Tool 16: LIVE 12-Step Groups
In my case, focusing on my struggle as having to do with my normal “Yetzer Hara” (evil inclination) was a sure recipe for failure. It made me simply try harder and use new tricks, which never worked. The message of AA to me (through SA) was not about any of those. It was about accepting the fact that I am fundamentally different from non-addicts, and accepting that I am not a BAD person getting GOOD, but rather a SICK person getting WELL – with help from Hashem.
I had to accept that this disease had me completely beaten, just like cancer or diabetes. You don’t struggle against a disease, you get the treatment. Plenty of people don’t, and they die as a result. The standard “Teshuva” (repentance) thing did me no good at all, simply because it is not structured for crazy people. This was not just a “Ruach Shtus” (spirit of folly), it had become my standard of living.
I needed to first learn to get honest with myself and others. That took me about a year and a half of frequent program calls, regular meetings, work with my sponsor, and the 12-steps. And my recovery was still clearly a neiss (miracle). Just like Hashem cures people from cancer and other illnesses when the patient takes his or her medicine/treatments, I had to do the same, and He did the same for me. And Hashem continues to do it each day, because I believe that I would still use my addiction and continue to ruin my life, should I just get uncomfortable enough with living. Putting the steps into action every day, keeps me comfortable and sane (at least it has so far!).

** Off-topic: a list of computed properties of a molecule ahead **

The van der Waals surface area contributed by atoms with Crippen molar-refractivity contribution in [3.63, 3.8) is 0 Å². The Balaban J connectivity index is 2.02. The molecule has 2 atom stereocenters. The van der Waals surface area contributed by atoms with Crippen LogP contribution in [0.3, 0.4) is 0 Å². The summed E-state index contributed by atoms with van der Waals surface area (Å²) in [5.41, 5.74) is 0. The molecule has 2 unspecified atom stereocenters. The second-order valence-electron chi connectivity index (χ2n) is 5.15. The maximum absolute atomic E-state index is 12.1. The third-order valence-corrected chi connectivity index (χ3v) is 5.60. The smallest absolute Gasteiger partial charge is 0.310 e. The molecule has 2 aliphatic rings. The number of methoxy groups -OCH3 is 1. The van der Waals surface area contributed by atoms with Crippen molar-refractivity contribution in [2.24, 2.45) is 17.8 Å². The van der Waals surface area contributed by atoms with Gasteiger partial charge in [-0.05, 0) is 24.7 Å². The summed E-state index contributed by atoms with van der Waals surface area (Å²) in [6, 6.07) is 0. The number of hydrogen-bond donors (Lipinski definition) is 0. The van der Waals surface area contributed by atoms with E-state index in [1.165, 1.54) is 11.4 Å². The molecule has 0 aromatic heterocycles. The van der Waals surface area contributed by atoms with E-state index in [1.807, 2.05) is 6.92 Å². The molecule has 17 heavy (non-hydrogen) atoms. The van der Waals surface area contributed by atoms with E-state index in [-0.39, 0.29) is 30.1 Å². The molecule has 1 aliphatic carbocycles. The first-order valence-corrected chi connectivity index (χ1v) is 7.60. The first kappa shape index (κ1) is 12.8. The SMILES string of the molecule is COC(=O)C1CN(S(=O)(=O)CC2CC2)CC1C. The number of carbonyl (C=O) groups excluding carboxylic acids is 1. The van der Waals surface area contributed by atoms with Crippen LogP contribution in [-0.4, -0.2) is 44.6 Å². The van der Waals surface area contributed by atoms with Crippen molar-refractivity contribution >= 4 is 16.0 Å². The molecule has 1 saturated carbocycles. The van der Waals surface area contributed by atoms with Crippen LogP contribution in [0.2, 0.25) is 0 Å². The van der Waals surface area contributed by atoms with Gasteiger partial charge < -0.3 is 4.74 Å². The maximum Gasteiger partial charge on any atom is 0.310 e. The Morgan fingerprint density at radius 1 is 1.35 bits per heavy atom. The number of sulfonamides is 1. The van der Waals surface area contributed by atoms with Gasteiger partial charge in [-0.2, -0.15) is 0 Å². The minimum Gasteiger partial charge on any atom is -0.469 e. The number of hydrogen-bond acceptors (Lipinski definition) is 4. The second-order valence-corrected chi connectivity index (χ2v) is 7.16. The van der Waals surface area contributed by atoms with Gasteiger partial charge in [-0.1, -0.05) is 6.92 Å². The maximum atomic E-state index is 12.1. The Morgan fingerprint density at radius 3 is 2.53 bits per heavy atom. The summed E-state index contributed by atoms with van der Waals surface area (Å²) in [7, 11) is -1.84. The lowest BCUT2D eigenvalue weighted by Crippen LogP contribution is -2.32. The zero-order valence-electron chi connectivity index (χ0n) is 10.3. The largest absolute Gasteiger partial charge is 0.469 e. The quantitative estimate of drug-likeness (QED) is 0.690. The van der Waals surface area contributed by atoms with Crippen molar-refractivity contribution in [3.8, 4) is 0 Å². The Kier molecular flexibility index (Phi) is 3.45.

I think that some frum (religious) people, especially those who feel strongly about either beating the Yetzer Hara (evil inclination) themselves as a supreme kiddush Hashem (divine sanctification), or who feel that the answer must be in the Torah if they only look hard enough, may have a hard time with my approach. But I doubt they would use a “Torah” approach with any other disease. For me, it was too confusing to mix mussar concepts with the 12 steps, particularly early on. It was toxic, actually.
Yes, I know that lust – i.e. using and acting on lust, is not exactly like alcohol, as it involves aveiros chamuros (serious sins), while drinking alcohol is not an aveira per se. Nevertheless, hanging onto the purely religious approach would have left me as I was for twenty years: looking for the answers with broken eyeglasses.
The way I read them, the 12 steps are about getting my eyes (mind and body) fixed and THEN getting frumer (more religious), not about getting frumer in order to stop. In fact, I got very frum, but the frumer I got, the sicker turns my addiction took! I grew quite disgusted with myself along the way, to put it mildly.
Please don’t get me wrong. I am not saying that any other approaches are wrong, I’m just sharing what worked for me. Even though the principles of the 12-Steps are Torah-based, AA, in my experience is a sanity-building tool, not a religious one.
Because I am a Jew though, after I started to gain sanity and some freedom from the compulsive acting out and lust-thinking, I was able to start growing, thank G-d, into the Jewish man that Hashem wants me to be. And the steps are a tool that I use to stay on that path now as well, one day at a time.